Relationship Between Muscle Sympathetic Nerve Activity and Aortic Wave Reflection Characteristics in Young Men and Women
Increased arterial stiffness is associated with higher levels of aortic wave reflection and aortic blood pressure. Recent evidence suggests a link between muscle sympathetic nerve activity and indices of arterial stiffness. Therefore, the aims of this study were to examine the relationship between resting muscle sympathetic nerve activity and characteristics of aortic pressure wave reflection and the influence of sex on these relationships. In 44 subjects (23 females and 21 males; 25±1 years of age), we measured muscle sympathetic nerve activity via peroneal microneurography. In addition, noninvasive aortic pressure waveforms were synthesized from radial pressure waveforms obtained from applanation tonometry. Aortic blood pressure, augmentation index, wave reflection amplitude, and wasted left ventricular energy were calculated. Resting sympathetic activity (bursts/100 heart beats) was not associated with any of the aortic pressure wave reflection characteristics for all patients. However, there was a positive relationship between sympathetic activity and augmentation index (r=0.46; P=0.05) in men. Further, sympathetic activity in men was related to wave reflection amplitude (r=0.53; P<0.05) and wasted left ventricular energy (r=0.57; P<0.01). In contrast to men, women demonstrated strong inverse relationships between sympathetic activity and augmentation index (r=−0.63), wave reflection amplitude (r=−0.59), and wasted left ventricular energy (r=−0.58; P<0.01 for all). Our results suggest another possible mechanism by which young women are protected against the development of cardiovascular disease.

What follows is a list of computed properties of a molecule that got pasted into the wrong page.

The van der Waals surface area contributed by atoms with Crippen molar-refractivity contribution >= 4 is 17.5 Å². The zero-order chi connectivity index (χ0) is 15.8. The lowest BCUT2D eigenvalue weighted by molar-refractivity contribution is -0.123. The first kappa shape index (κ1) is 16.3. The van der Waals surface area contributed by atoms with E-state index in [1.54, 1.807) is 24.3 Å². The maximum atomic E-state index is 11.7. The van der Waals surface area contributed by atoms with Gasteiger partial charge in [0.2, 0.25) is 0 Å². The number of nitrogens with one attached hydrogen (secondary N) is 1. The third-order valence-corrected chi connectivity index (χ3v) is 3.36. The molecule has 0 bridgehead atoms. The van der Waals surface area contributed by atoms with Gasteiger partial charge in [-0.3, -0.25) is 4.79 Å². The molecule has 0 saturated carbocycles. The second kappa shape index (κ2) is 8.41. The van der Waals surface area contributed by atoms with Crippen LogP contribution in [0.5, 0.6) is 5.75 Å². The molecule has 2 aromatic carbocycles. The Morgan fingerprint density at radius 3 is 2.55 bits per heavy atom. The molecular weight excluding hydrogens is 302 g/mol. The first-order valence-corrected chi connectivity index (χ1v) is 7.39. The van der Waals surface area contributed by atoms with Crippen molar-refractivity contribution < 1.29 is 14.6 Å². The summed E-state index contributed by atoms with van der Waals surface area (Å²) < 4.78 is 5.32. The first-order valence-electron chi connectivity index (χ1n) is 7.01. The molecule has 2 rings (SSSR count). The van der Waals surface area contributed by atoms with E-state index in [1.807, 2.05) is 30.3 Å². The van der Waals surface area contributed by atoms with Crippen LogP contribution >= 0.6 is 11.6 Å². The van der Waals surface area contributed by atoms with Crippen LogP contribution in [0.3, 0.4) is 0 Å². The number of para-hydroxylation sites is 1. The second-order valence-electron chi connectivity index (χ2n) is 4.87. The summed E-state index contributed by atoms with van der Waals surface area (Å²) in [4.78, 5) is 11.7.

- Received October 14, 2010.
- Revision received November 9, 2010.
- Accepted December 18, 2010.
- © 2011 American Heart Association, Inc.